Showing posts with label AOL. Show all posts
Showing posts with label AOL. Show all posts

7/27/12

Facebook's business problems are symptomatic of many large digital firms

Facebook is wrestling with a business challenge more traditionally found in legacy media: how do you translate consumers that don’t think they have a commercial relationship with you into relationships that that other firms will pay for?

Despite 955 million active users and increasing revenues, the company has lost a third of its share value since its IPO in the spring.  The exuberance that surrounded its IPO and overpriced its shares has worn off and investors are realizing that being big isn’t enough to ensure business success. Its latest earnings reports show the firm lost money, $157 million, in the second quarter on income of $1.18 billion.

Facebook’s challenges are symptomatic of a long line of “successful” digital firms that are experiencing monetization problems, including Yahoo, You Tube, AOL, and Twitter. Despite large numbers of users globally, they still lack effective business models to generate revenue levels congruous with their size. They may provide great communication functions for users, but they are not transforming very well from innovative users of technologies to highly profitable commercial enterprises.

Part of their challenge is that they have to focus so much effort on non-paying customers and those customers think of the services as personal communications—making them resistant to many efforts to monetize them. This problem has long plagued traditional media, but they are conceived as mass rather than personal media and have been around so long that many people are now used to a certain level of commercial exploitation. They also have a proven track record of return on advertisers’ investments that digital media have not yet been able to deliver for many types of advertisers.

Large digital players will continue to evolve and can be expected to improve their financial performance over time, but it will take a good deal of innovative thinking about the business rather than about the technologies and social value of their services.


12/2/10

Content Farms and the Exploitation of Information

A growing number of firms are aggressively pursuing the market for information by providing material that answers online searches and employing strategies so their material appears high in search results.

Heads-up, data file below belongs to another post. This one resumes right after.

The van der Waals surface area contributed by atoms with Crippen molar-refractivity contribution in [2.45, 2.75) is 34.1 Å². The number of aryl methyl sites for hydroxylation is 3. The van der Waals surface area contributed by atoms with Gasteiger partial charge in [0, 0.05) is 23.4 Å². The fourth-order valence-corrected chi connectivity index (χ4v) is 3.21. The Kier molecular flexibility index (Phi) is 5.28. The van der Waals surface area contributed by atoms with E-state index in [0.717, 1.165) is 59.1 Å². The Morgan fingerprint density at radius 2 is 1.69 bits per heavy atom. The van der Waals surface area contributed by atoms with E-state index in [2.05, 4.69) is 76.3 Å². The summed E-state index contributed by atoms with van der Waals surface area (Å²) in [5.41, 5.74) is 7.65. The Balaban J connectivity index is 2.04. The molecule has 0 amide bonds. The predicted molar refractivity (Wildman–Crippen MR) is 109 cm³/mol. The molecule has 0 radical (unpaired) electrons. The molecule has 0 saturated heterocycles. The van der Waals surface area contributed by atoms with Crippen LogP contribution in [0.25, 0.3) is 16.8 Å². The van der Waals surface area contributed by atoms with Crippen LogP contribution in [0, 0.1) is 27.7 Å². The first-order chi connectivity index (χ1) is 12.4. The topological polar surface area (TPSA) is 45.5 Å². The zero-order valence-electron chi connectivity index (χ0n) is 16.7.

These enterprises are providing high quantity, low quality material on topics designed to produce many search hits and driven by the desire to make money from advertising received as high traffic sites. Some are proving quite successful.

Demand Media, for example, uses about 13,000 freelance writers to produce about 4000 articles a day for which it gains about 95 million unique visitors with more than 620 million page views monthly. Its eHow.com site alone gets about 50 million users. Ask.com, Yahoo and AOL are also engaging in the market.

When you make a search and are taken to answer.com, dictionary.com, wikianswers.com or hundreds of other sites providing such information to the public, you encounter this mass produced content. The business strategy is working and many of the sites are among the top 25 sites in the U.S.

These producers and a whole range of similar organizations are producing material in content farms that rely on freelancers who are paid as little as $1 an article or get no payment except for number of page views for their specific work. It is a throwback to the penny-a-word days of journalism in the 19th century. The firms are increasingly seeking video producers, photographers, and graphic artists to provide similar material at similar levels of compensation.

Even established news organizations and other enterprises are starting to use the syndicated material produced by such content farms. Organizations such as Hearst publications and National Football League are relying on them for some content that appears on their sites, for example.

The implications of these developments on the quality of Internet information and the prospects for professional writers are clear and hardly encouraging.